Sweet Charity at Lakewood Theatre Company

July 16 - August 22, 2010 - Oregonian review

Lakewood's 'Sweet Charity' sticks to ingredients that work in Lake Oswego
Posted by OregonLive Sept. 12, 2010
 

Sweet Charity at Lakewood Theatre CompanyPictured: Amy Beth Frankel as Charity and Joe Theissen as Oscar in Lakewood Theatre Company's musical production of Sweet Charity, playing through October 17.

"Sweet Charity" owns a great recipe for success: Take a generous helping of movement by Bob Fosse, add some clever writing by Neil Simon, stir in jazzy music by Cy Colemanwith tasty lyrics by Dorothy Fields, and, presto, you've got an enduring crowd-pleaser, an entrée that appears to have gone down in history.

Ever since it opened on Broadway in 1966, "Sweet Charity" has been revived with regularity here and abroad. At the Lakewood Theatre in Lake Oswego, the show proves how successful it can be in a community theater venue if you've got the right ingredients; an able chorus, strong direction and, maybe even more importantly, first-rate, attention-to-detail choreography. Oh, and don't forget, a woman of star quality to play Charity, the dance-hall hostess who gives generously despite her unluckiness in love.

Amy Beth Frankel as CharityAmy Beth Frankel, a petite, waif-like actor who appears to have dance in her DNA, exudes that stellar radiance. It's also a plus that she co-choreographs the show with Gina Johnson Morris. Together, they've reproduced the Fosse dances primarily with their own choreography, tailoring them to fit the Lakewood stage and the chorus. One forgets that this show revolves around dance (Fosse directed and choreographed the 1969 film version with Shirley MacClaine). Morris also blows our socks off as the lead dancer in the "Rich Man's Frug," a wonderfully staged number with performers in black and white, holding cigarettes aloft, and with noses in the air, performing bits of popular '60s dances, including the Swim and the Jerk, never losing their cool. It's a highlight of the show (there are several of them), and Frankel and Morris have made it clean and tight. Later, when Charity gets the gift of a top hat and cane from the Italian movie star Vittorio Vidal (Joe Theissen), the Fosse signature is complete.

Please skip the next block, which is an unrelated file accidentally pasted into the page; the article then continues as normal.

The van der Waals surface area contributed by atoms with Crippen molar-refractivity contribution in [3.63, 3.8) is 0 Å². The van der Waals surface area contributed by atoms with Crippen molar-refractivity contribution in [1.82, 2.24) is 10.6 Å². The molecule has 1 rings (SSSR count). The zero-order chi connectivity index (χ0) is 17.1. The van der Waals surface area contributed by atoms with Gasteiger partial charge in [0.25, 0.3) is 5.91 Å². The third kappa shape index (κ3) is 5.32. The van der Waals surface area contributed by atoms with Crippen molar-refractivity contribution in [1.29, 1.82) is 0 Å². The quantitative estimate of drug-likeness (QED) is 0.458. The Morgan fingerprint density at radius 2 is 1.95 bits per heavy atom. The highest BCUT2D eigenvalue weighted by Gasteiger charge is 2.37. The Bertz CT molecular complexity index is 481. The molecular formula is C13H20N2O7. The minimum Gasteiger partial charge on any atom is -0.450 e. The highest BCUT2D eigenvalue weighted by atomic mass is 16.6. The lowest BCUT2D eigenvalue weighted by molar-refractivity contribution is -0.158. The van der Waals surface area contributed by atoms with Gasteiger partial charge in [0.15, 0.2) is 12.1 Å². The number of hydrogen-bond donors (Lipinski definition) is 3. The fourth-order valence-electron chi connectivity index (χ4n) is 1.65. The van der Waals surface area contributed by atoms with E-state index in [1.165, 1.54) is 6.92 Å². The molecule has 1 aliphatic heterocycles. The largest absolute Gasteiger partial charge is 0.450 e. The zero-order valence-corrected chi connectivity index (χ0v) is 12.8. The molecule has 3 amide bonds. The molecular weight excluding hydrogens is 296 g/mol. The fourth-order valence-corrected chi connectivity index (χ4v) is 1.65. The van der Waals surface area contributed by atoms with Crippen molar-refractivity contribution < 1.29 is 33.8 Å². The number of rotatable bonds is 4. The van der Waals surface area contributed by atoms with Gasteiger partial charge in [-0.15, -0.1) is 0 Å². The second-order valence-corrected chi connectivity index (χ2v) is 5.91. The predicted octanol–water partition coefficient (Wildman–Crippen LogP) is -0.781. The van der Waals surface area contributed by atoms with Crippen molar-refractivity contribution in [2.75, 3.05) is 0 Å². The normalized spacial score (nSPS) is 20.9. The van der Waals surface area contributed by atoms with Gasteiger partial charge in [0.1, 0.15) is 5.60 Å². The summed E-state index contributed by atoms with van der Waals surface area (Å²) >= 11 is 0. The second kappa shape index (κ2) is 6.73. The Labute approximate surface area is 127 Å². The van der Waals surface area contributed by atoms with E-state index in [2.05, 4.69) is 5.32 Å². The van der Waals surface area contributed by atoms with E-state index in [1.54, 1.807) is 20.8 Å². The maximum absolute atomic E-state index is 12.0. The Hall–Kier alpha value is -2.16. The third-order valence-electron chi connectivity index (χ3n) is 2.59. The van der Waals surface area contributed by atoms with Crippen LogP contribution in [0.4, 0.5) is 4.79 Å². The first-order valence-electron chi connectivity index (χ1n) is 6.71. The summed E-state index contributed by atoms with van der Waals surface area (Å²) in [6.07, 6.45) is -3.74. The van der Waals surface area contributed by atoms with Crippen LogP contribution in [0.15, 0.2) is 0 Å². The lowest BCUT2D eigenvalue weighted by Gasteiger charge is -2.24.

the frugTheissen plays all the men in Charity's life, and he nearly steals the show from Frankel a few times. He's the nogoodnik Charlie for a few minutes in the first act, swaggering and slouching, later the handsome moustachioed Vittorio who shows an interest in Charity briefly and finally, he's Oscar, the mild-mannered accountant. Oscar's scared to death of elevators. When he gets stuck in one with Charity, Theissen gets to show off his comedic skills. In the throes of panic, he can't form words, he can't stand up straight, as he slithers to the floor, suddenly losing his skeletal structure. Isaac Lamb, in his Portland directorial debut, obviously loves this scene, and has Theissen play it for what it's worth.

Another delectable performance comes from Megan Misslin, as Charity's dance-hall pal Nickie, intoning "Big Spender" with the rest of the deadpan gals at the Fandango Ballroom, and later brightening up hopefully in " There's Gotta Be Something Better Than This." Other memorable selections are "Rhythm of Life, " a spoof on '60s religious groups, "I'm a Brass Band" and Charity's effusive solo "If My Friends Could See Me Now." Fans of Fosse's will enjoy "Sweet Charity": It contains some of his best work. 


"Sweet Charity"
When: 7:30 p.m. Thursdays-Saturdays, plus various times Sundays, through Oct. 17
Where: Lakewood Center for the Arts, 368 S. State St., Lake Oswego
Tickets: $28-$30, 503-635-3901

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